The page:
Vaccinating pregnant women protects newborns from whooping cough


pregnant woman getting a vaccine
A Tdap vaccine during pregnancy led to fewer newborns getting whooping cough in the two months after birth, a large study found.

When I was pregnant, my pronoun shifted automatically. My “I” turned into “we,” as in, “What are we going to eat for dinner?” and, “Should we sit in that hot tub?” I thought about that shift to the majestic plural as we got our Tdap shot in our third trimester.

The Tdap vaccine protects against tetanus, diphtheria and pertussis, or whooping cough. Doctors recommend that women receive a dose with each pregnancy because the diseases can be particularly dangerous for young babies. But good, hard evidence for the benefits of vaccinating women while pregnant instead of shortly after giving birth has been lacking. A new study of nearly 150,000 newborns fills that gap for whooping cough.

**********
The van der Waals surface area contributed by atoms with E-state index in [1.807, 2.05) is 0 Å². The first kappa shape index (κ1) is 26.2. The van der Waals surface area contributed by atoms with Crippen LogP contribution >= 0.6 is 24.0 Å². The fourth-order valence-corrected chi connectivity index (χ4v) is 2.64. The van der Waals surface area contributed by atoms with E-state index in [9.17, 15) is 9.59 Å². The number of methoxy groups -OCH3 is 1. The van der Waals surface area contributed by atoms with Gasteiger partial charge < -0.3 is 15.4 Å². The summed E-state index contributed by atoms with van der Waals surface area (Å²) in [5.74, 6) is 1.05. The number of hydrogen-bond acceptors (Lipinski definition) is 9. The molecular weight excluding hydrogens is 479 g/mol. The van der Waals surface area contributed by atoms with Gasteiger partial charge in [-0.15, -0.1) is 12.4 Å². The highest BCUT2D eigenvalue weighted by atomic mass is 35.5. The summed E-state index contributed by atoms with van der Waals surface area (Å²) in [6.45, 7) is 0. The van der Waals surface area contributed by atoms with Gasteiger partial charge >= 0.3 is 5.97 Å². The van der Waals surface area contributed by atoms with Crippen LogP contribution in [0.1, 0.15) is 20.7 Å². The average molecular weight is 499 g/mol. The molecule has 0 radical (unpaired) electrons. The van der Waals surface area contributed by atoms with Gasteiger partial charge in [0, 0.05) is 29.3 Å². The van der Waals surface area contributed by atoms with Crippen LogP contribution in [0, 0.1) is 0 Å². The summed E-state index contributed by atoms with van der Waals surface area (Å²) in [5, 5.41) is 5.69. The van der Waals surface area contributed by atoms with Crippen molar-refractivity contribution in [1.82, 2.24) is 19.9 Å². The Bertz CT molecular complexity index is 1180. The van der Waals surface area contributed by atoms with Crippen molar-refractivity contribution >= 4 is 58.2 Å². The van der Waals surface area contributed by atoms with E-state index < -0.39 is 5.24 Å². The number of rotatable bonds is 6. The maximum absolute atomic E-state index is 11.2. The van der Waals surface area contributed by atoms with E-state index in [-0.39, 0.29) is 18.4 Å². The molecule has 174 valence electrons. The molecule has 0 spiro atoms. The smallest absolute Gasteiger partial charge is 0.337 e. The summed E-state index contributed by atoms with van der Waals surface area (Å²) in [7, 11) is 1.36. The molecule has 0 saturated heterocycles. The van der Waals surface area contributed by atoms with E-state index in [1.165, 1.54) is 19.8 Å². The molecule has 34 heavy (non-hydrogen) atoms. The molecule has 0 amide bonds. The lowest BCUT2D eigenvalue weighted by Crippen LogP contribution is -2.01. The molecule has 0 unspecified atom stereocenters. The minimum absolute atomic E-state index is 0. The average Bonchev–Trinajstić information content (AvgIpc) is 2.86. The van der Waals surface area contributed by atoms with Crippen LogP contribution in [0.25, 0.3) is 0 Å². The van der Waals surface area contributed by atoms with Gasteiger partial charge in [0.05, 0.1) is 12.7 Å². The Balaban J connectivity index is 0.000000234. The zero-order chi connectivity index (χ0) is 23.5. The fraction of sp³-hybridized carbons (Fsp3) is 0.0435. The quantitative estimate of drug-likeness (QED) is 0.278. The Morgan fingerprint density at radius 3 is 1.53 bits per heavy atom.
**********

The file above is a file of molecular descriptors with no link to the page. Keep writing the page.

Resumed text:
Researchers at the Kaiser Permanente Vaccine Study Center in Oakland, Calif., studied the medical records of mothers who gave birth to babies between 2010 and 2015. Overall, about 46 percent of the mothers received a Tdap vaccine at least 8 days before giving birth.

Seventeen of the 150,000 babies got whooping cough by the time…

Sasha Harriet

Sasha Harriet

As content editor, I get to do what I love everyday. Tweet, share and promote the best content our tools find on a daily basis.

I have a crazy passion for #music, #celebrity #news & #fashion! I'm always out and about on Twitter.
Sasha Harriet

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